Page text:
The San Gabriel Mountains are seen from the Interstate 10 in East Los Angeles, Monday, March 30, 2020. Excellent air quality has resulted from business closures during the coronavirus pandemic and recent rain. The area's famous freeway have been nearly empty, but experts say the lack of cars is contributing only a small amount to the clear skies. Researchers are analyzing just how much emissions have dropped. Credit: Damian Dovarganes | AP

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Wednesday marks the 50th anniversary of Earth Day, a day set aside beginning in 1970 to bring attention to environmental concerns. To say that Earth Day this year is different is a huge understatement.

With more than 2 million cases of the novel coronavirus confirmed around the world and more than 171,000 deaths attributed to the illness, many countries are essentially in lockdown. Most people, other than essential workers, don’t venture far from their homes. Stores and other businesses are shuttered, putting more than 20 million Americans out of work.

[Our COVID-19 tracker contains the most recent information on Maine cases by county]

Many hospitals, especially in densely populated urban areas, are overwhelmed. It is a grim time.

Yet, around the world, skies are freer from pollution — allowing clear views of the Los Angeles skyline, and the Himalayan Mountains can be seen in parts of India for the first time in generations. Waterways in Italy are flowing clear. Carbon dioxide pollution over China has been dramatically reduced as factories around the world are shuttered or slowed down and far fewer vehicles are on roadways.

We would in no way suggest that this is a good tradeoff, but the cleaner skies and healthier rivers are a reminder that when shuttered factories restart, when more people resume commuting to offices and other workplaces, when grounded passenger planes return the skies, we must continue the work to improve the health of our planet, and its inhabitants.

The coronavirus pandemic also shows the power of innovation and global cooperation.

New tests to detect coronavirus were developed quickly. Vaccine research is advancing at blazing speeds. Maine companies pivoted from making shoes, sails and dog beds to producing face masks and other protective equipment for health care personnel and first responders. Maine distilleries and breweries quickly converted from producing alcohol to making and bottling hand sanitizer. Restaurants and brew pubs went from serving meals indoors to providing food and beverages curbside and by delivery. Hundreds of companies have donated time and goods to helping others.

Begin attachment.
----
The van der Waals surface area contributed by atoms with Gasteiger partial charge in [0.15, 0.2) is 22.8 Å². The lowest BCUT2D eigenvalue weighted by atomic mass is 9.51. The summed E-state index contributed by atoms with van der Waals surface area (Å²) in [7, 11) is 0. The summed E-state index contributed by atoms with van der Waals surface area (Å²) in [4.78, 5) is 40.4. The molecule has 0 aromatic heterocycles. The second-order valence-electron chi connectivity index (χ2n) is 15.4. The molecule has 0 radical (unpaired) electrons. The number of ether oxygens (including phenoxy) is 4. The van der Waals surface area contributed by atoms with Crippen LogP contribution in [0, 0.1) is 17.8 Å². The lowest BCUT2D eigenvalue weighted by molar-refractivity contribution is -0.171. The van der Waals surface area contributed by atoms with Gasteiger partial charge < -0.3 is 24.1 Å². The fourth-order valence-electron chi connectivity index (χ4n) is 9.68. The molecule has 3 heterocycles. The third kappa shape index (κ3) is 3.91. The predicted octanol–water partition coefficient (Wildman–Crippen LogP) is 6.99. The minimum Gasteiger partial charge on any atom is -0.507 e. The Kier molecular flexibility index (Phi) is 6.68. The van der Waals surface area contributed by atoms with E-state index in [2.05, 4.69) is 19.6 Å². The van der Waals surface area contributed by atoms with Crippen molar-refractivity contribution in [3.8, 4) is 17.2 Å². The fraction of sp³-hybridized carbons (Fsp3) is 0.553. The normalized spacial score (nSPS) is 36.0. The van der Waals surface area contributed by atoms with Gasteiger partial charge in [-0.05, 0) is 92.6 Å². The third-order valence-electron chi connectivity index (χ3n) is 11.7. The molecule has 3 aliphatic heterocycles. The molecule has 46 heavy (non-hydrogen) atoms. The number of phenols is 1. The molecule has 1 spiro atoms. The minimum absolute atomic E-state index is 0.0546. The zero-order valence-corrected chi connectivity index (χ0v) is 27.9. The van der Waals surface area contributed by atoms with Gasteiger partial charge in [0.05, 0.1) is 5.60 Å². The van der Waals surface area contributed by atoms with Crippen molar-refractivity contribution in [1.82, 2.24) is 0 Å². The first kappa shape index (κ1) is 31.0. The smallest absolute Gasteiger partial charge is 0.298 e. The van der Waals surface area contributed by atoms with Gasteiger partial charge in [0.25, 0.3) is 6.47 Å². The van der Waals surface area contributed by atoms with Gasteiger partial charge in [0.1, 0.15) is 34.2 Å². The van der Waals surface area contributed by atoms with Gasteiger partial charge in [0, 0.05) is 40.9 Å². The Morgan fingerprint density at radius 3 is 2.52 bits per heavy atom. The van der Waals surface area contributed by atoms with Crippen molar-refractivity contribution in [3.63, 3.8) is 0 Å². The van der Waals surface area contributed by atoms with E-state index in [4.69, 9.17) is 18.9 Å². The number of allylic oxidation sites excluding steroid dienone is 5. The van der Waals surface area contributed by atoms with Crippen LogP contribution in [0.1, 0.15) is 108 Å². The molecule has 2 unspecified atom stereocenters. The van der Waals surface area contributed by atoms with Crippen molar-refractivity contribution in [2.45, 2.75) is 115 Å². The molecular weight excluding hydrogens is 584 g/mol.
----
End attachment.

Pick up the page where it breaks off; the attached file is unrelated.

Once COVID-19 is vanquished, we must harness this power of innovation to tackle climate change, which also threatens our wellbeing, just on a much slower timetable than a global pandemic.

“As we move to restart these economies, we need to use this moment to think about what we value,” Jacqueline Klopp, co-director of the Center for Sustainable Urban Development at Columbia University in New York City told NBC News. “Do we want to go back to the status quo, or do we want to tackle these big structural problems and restructure our economy and reduce emissions and pollution?”

We should also not accept using the coronavirus pandemic as an excuse to roll back environmental protections. Yet, that is what the Trump administration is doing.

In late March, the Environmental Protection Agency told companies they are exempt from reporting and compliance requirements “if compliance is not reasonably practicable” because of the pandemic.

“This is an open license to pollute. Plain and simple,” Gina McCarthy, president and CEO of the Natural Resources Defense Council and a former EPA Administrator under President Barack Obama, said in a press release. “The administration should be giving its all toward making our country healthier right now. … We can all appreciate the need for additional caution and flexibility in a time of crisis, but this brazen directive is an abdication of the EPA’s responsibility to protect our health.”

While much of American was focused on the spread of coronavirus, the Trump administration also rolled back fuel economy standards, which it had long said it planned to do. Lowering gas mileage standards will cost Americans money, worsen the health of many and stall reductions in pollution from vehicles. Several automakers said last year that they would continue with more stringent standards set by California and followed by more than a dozen states, including Maine. The Trump administration has revoked California’s authority to set higher standards, but the state has challenged that move in court.

There isn’t much to celebrate this Earth Day. But, there is some hope in seeing what is possible when Americans — and others around the world — work together to overcome huge challenges.

Watch: What does returning to normal look like?

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The BDN Editorial Board

The Bangor Daily News editorial board members are Publisher Richard J. Warren, Editorial Page Editor Susan Young, Assistant Editorial Page Editor Matt Junker and BDN President Todd Benoit. Young has worked...